Welcome to CSD University!
We are thrilled to introduce you to our new collection of on-demand educational resources: CSD University (CSDU) – or actually, to the first module of this collection. In this blog you will learn more about the CSDU idea, format (which includes a completion certificate), and the first module, Visualisation 101.
Here we highlight a paper by scientists at the Lawrence Livermore National Laboratory using the Cambridge Structural Database (CSD) to train models to predict the densities of molecules from chemical structure alone. This is part of our series highlighting examples of the Cambridge Crystallographic Data Centre (CCDC) tools in action by scientists around the world.
I’m a Research and Applications Scientist on the Materials Science team at CCDC. In this short blog and accompanying video, I walk through how to make the most of your CSD-Enterprise licence using the tools in CSD-Materials. In the first half of the video, I focus on the Cambridge Structural Database (CSD), highlighting its integrations with other databases and how to best use it for geometric analysis. In the second half of the video, I discuss applications of the CSD-Materials software, demonstrating how the different tools within the suite can help with pharmaceutical risk analysis.
We recently hosted our 2021 Discovery Science Conference: High-performance data meets high-performance computing. Over the course of the two-day event, leading researchers discussed how drug discovery continues to evolve – with data-driven approaches answering more questions than ever about novel and improved active pharmaceutical ingredients (APIs). Here are some of our key takeaways.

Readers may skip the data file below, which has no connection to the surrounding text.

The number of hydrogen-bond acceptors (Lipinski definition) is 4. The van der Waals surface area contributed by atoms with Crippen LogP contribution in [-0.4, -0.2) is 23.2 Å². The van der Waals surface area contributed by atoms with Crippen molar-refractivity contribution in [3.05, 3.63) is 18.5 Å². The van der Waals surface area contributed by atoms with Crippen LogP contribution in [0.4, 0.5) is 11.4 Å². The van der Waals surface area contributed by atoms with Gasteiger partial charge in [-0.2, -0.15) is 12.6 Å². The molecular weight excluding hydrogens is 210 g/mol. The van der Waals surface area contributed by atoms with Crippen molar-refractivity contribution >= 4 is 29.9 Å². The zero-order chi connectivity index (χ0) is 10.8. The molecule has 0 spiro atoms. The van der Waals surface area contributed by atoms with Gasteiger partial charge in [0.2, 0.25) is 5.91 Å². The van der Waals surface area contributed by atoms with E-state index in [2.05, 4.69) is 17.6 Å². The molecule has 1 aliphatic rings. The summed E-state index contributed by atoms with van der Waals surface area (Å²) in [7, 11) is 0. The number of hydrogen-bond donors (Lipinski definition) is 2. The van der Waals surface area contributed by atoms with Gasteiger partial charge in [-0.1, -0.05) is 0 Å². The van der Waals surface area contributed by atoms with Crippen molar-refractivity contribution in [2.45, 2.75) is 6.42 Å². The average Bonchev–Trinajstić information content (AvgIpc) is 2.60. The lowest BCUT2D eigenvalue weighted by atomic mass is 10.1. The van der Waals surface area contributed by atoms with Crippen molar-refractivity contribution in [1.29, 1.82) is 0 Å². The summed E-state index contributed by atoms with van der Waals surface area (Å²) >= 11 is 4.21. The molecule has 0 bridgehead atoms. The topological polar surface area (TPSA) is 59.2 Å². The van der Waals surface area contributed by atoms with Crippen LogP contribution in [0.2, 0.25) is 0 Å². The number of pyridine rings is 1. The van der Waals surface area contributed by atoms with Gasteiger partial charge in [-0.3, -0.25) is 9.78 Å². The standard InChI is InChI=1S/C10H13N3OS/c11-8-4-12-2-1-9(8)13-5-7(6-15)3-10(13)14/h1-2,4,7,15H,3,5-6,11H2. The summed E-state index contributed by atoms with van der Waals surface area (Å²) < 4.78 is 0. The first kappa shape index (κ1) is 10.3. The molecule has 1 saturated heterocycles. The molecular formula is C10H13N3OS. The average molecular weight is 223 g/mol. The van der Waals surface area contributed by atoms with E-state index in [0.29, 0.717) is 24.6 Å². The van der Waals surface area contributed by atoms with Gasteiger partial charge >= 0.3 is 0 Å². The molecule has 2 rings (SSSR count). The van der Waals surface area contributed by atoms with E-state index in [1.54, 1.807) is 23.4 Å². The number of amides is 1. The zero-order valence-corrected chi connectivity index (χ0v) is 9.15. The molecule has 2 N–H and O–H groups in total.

Here we highlight a paper by researchers at Tianjin University using the Cambridge Structural Database (CSD) and CSD-Materials to identify coformers to prevent the hydrate conversion of the pesticide pymetrozine (PMZ). This is part of our series highlighting examples of the Cambridge Crystallographic Data Centre (CCDC) tools in action by scientists around the world.
Are you the campus CSD-Enterprise licence owner? Do you want to know more about how the CSD academic licence works? Then this overview of academic licencing and tools is for you. I’m a user support scientist. In this short blog and accompanying video, I walk through how to activate and use your CSD licence and how to assist individual users with their activations. In the second half, I cover training and support opportunities – including tutorials available within the tools and those available online – to help you advance your institution's structural science.
Here we highlight a recent paper in which CSD-CrossMiner was used to find potential target protein(s) for newly synthesized spirobarbituric scaffolds. Such compounds have promising biomedical applications as anticonvulsants, anti-AIDS agents and anti-inflammatory remedies.
This is part of our series highlighting examples of the Cambridge Crystallographic Data Centre (CCDC) tools in action by scientists around the world.
Here we reveal the 2D chemical structure of target compound XXXI, some surprising facts about agrochemicals, and how this Blind Test challenge tests CSP methods.
We are pleased to announce the May 2021 data update of the Cambridge Structural Database (CSD) is now available! This data update brings you 17,004 new organic and metal-organic experimentally determined structures (17,651 new entries) and increases the total size of the CSD to over 1,113,000 structures (1,135,000 entries).
At our upcoming virtual Discovery Science meeting, we’ll hear from speakers on the theme: High-performance data meets high-performance computing. We’re increasingly seeing from the literature and our user community that combining quality data with computing power is changing drug discovery approaches. Here I want to share some examples of this theme.